The six viewpoints expressed by the decision-makers are listed in Table 2, along with their corresponding effects on the findings reported in the collective. There is convergence between decision-makers and researchers on four of the six viewpoints. In the cases of integration of physicians and PHC not being adapted to complex chronic conditions, there is even an effect of accentuation, since the decision-makers' viewpoint strengthens evidence not firmly established otherwise. Areas of divergence are sources of concern and require more detailed discussion.

Model for PHC

The first source of divergence concerns the model that should be adopted for PHC. This divergence was rather surprising, as some decision-makers supported the disease management model of vertical integration rather than the case management model of horizontal integration. The findings of the collective added to evidence found in the literature that case management can better deal with a whole person than disease management. The disease management model handles with difficulty the problem of co-morbidities that are present in the majority of individuals with chronic diseases (Grumbach 2003). The argument put forward by the decision-makers in favour of disease management was partly based on the fact that disease management could be established more easily and rapidly by building on a more solid institutional and organizational foundation. Disease management will thus more readily solve the problem of vertical integration, viewed as a major problem in our system, than case management and population-based PHC models. It was also argued that in urban areas where there are plenty of specialized resources, the disease management model could be better adapted, whereas case management would be better suited to rural regions. However, there was no scientific evidence to support this view in the research synthesis.

No clear conclusion emerged from the discussions, but it was apparent that there is a need to articulate and coordinate the two models so as to reach systemic integration and facilitate patient access to a diversity of services at different levels in the healthcare system. The discussion brought additional elements to the researchers' findings because management of diseases other than mental illnesses was not fully examined in the collective.


The other area of divergence between decision-makers' and researchers' viewpoints was the contention that recent legislative measures the government has taken to create local health and social services by merging CLSCs, short-term and long-term hospitals will facilitate changes in clinical practice and induce the development of inter-professional and inter-organizational collaboration. The synthesis challenges this view. Here are two illustrative statements contained in the report:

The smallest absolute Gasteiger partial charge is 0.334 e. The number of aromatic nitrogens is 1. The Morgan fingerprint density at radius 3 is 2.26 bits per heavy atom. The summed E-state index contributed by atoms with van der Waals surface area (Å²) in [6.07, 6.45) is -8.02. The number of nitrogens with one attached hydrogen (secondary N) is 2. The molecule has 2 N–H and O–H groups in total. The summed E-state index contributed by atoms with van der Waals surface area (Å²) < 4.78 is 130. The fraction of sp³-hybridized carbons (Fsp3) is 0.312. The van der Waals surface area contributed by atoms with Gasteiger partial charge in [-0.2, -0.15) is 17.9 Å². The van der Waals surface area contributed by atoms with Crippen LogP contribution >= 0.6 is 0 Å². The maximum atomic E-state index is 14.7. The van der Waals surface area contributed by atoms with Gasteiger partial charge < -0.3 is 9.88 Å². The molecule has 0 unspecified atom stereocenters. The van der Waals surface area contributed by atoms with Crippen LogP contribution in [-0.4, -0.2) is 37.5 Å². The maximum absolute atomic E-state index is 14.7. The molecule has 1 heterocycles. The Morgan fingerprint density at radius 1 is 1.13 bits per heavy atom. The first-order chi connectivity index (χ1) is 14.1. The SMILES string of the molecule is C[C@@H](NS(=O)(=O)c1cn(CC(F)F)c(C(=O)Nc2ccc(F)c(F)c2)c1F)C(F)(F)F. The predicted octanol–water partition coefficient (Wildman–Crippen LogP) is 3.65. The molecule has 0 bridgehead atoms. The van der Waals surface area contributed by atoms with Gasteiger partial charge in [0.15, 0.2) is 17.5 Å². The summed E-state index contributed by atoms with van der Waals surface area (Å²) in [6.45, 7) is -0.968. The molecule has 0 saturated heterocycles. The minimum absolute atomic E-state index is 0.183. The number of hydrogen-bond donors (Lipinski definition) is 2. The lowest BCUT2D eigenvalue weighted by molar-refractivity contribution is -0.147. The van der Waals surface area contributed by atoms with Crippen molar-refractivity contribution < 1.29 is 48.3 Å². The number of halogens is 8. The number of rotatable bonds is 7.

The experience of implementing a local service network similar to those that are about to be established in Quebec shows that it is only when progress has been made in the realm of clinical integration that professionals and managers have been convinced of the importance of grouping institutions. (Pineault et al. 2005: 12)

Integration factors are first and foremost clinical and human in nature; consequently, administrative mergers based on structures often hinder the development of networks. (Pineault et al. 2005: 14)

In brief, the point made in the collective's report is that clinical integration must precede administrative integration and not the opposite, and that emphasis should be placed on clinical practices rather than structures.

However, barriers to changing professional practices were identified, namely strong institutional and organizational allegiances. By merging organizations, the Ministry of Health expects healthcare organizations to better coordinate and integrate their practices rather than remain isolated and independent entities. Moreover, the legislative process is accompanied by strong ministerial support for the establishment of local networks. This support was also viewed in the collective as a necessary condition for their successful implementation. Several factors identified in the collective as facilitators for implementing integrated networks are found in the strategies applied by the Ministry, namely flexibility and adaptation to local conditions, balance between continuity and accessibility and better collaboration between PHC and other levels of care (Paquet 2005).